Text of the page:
Ascertia: Adapting to eIDAS 2.0

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By Mike Hathaway, Chief Product Officer, Ascertia

The path towards eIDAS 2.0 has been long, but the details were not entirely clear at the beginning. The European Commission first proposed a review of eIDAS on June 3rd, 2021, and a final agreement and vote took place in December 2022.

Now, we’re in October 2023 and there’s not long to go before changes are made. It’s probable that eIDAS 2.0 will become the real deal towards the end of 2023, 20 days following its publication in the Official Journal of the EU. From there, likely in 2024, the implementation of acts should begin.

The first acts to come into force will include:

  • Attestation of attributes
  • Trusted list
  • Wallet

Later, more acts that will be enforced include:

  • Audit of QTSPs
  • Certificates
  • Digital archiving
  • Management of QSCD
  • Signature preservation

While it may seem as if you still have plenty of time before change comes into effect, it is important to spend this time preparing for what is to come.

Main developments

Here are some of the big inbound changes and trends that you need to be mindful of moving forward.

New features: eIDAS 2.0 will introduce several new features that surpass the current regulation’s capabilities, including:

  • The expansion of regulatory boundaries to encompass additional cross-border digital services
  • The strengthening of security and privacy measures surrounding electronic identities
  • The introduction framework to enable individuals and businesses to employ digital identities without government verification
  • The simplification of digital identities and trust services in public procurement, improving interoperability between national systems

Cloud-based signatures: The introduction of the EUDI Wallet will enable citizens to generate Qualified Signatures, signalling the decline of token-based signatures. eIDAS 2.0 introduces a new Qualified Trust Service for the management of remote qualified electronic creation devices, and only a QTSP can manage qualified signatures or seal keys and keep it in a remote QSCD.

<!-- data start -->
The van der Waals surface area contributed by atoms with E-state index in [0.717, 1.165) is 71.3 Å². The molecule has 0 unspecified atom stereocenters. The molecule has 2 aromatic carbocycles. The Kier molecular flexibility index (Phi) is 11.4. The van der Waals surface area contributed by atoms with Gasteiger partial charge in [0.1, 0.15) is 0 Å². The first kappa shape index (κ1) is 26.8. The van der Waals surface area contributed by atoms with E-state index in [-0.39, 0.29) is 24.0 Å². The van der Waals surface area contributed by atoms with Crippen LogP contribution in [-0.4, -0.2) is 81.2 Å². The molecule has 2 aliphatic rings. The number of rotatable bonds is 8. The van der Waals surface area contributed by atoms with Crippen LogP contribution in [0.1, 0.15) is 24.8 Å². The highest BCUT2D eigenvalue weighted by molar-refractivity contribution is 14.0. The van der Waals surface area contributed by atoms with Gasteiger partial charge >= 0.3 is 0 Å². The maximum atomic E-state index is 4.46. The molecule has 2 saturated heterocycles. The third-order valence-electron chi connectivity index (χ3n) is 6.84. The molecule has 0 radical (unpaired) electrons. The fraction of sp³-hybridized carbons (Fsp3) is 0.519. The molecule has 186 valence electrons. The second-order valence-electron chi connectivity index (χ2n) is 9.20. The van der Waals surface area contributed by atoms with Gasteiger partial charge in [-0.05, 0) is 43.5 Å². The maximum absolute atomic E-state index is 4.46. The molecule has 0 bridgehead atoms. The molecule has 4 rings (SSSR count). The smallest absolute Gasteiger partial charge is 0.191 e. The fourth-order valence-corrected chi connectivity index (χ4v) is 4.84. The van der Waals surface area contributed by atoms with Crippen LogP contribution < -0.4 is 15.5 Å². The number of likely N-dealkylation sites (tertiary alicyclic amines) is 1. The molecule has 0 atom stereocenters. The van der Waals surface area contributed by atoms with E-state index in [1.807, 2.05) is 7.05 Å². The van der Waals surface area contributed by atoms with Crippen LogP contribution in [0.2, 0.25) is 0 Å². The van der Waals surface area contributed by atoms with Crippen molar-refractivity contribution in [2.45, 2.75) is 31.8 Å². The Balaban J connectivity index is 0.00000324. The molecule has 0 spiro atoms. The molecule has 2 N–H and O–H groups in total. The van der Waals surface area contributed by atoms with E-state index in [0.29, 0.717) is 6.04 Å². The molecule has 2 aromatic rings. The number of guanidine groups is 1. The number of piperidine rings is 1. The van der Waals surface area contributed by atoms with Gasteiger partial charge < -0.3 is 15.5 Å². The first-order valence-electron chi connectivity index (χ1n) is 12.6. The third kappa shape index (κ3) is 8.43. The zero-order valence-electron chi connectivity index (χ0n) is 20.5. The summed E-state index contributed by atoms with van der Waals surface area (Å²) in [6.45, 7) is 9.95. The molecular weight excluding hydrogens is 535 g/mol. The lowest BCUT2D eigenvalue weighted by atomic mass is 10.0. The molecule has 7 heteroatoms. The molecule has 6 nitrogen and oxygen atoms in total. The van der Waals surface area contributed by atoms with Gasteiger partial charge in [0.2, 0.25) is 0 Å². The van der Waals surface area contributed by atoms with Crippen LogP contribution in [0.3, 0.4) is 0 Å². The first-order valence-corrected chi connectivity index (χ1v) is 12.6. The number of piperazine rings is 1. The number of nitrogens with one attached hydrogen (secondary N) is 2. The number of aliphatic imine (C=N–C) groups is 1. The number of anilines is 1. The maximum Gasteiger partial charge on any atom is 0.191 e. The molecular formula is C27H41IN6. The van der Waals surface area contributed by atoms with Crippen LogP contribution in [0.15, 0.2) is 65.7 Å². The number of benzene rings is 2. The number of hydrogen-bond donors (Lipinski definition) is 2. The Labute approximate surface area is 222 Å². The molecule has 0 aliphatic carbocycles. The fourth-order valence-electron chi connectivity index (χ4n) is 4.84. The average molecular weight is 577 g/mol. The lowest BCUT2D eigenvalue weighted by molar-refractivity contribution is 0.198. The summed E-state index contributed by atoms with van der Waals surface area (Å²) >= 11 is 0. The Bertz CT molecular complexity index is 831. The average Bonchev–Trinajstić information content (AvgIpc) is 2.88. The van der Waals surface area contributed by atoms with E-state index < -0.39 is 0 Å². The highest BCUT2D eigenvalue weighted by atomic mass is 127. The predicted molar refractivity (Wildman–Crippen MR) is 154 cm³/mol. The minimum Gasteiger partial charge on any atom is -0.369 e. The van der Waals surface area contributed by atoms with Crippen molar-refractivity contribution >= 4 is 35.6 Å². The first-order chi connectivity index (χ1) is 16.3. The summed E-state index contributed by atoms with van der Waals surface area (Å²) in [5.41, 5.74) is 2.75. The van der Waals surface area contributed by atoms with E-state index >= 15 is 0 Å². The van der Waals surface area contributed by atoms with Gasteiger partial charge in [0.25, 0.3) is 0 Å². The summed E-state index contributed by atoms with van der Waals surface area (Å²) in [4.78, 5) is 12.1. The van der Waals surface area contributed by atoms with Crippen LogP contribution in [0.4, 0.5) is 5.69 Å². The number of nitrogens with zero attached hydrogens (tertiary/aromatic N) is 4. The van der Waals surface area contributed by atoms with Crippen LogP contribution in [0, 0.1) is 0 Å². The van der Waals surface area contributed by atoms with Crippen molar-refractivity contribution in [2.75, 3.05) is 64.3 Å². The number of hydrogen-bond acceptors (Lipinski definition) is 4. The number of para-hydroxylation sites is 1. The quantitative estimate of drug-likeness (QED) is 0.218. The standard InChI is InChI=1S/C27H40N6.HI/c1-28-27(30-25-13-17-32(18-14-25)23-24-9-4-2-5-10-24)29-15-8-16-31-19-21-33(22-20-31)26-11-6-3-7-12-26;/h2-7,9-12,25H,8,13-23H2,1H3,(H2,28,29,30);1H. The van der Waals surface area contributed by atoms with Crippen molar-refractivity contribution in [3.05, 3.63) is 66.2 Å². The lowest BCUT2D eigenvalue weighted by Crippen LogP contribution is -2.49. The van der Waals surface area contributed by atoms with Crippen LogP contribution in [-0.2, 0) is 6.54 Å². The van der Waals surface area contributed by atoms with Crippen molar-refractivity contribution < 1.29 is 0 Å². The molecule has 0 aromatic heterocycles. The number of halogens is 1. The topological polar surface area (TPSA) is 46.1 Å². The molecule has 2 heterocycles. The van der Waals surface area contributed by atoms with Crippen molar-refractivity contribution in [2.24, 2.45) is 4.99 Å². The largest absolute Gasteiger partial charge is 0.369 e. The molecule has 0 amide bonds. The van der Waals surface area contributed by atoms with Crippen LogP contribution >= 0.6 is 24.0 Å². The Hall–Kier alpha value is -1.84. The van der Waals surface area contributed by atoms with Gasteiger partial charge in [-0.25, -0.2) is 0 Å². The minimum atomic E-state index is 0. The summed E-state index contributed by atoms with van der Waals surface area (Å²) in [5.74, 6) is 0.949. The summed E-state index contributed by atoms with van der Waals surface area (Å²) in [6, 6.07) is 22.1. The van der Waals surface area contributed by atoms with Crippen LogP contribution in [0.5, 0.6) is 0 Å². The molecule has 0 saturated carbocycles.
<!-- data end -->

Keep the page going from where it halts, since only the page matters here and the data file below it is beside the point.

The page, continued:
Wider than the wallet: While the EUDI Wallet has rightfully collected a lot of attention, it has overshadowed other key elements of the evolving regulation. eIDAS 2.0 improves upon several digital building blocks, with interoperability becoming a crucial element for service providers, unlocking the potential for a trusted digital identity ecosystem.

Ascertia has been long focused on interoperability with SigningHub, its electronic signature platform.

Identity verification: We are currently in the proliferation phase of identity verification with digital identity schemes, self and video identification and eIDs. eIDAS will help usher in the next phase, rationalisation, through the EUDI wallet and video collaboration. The preference for eID identification has been growing, and is still doing so, as it’s faster, cheaper and provides a better user experience.

User sovereignty: eIDAS 2.0 stresses the principle of “exclusive control”, which permits EU citizens to wield their rights to a digital identity under their jurisdiction. This is foreseen to stimulate broader adoption, thus boosting user trust. This differs from eIDAS 1.0 which was criticised for its inflexibility, whereas 2.0 allows the end-user to govern all of their identification data.

Preparing for eIDAS 2.0

As you can tell just from the few highlighted elements above, eIDAS 2.0 is a gigantic leap for digital transformation across the EU. It will usher in a new era by enabling individuals to access physical services from anywhere globally and establishing a secure and dependable identification process for all.

There is still time to prepare for these important regulation changes. Ascertia recently published a free eBook focused on this exact topic to help companies like yours ready for the next phase of digital trust in Europe. Download your copy here, and feel free to contact our team if you have any questions.

More info here.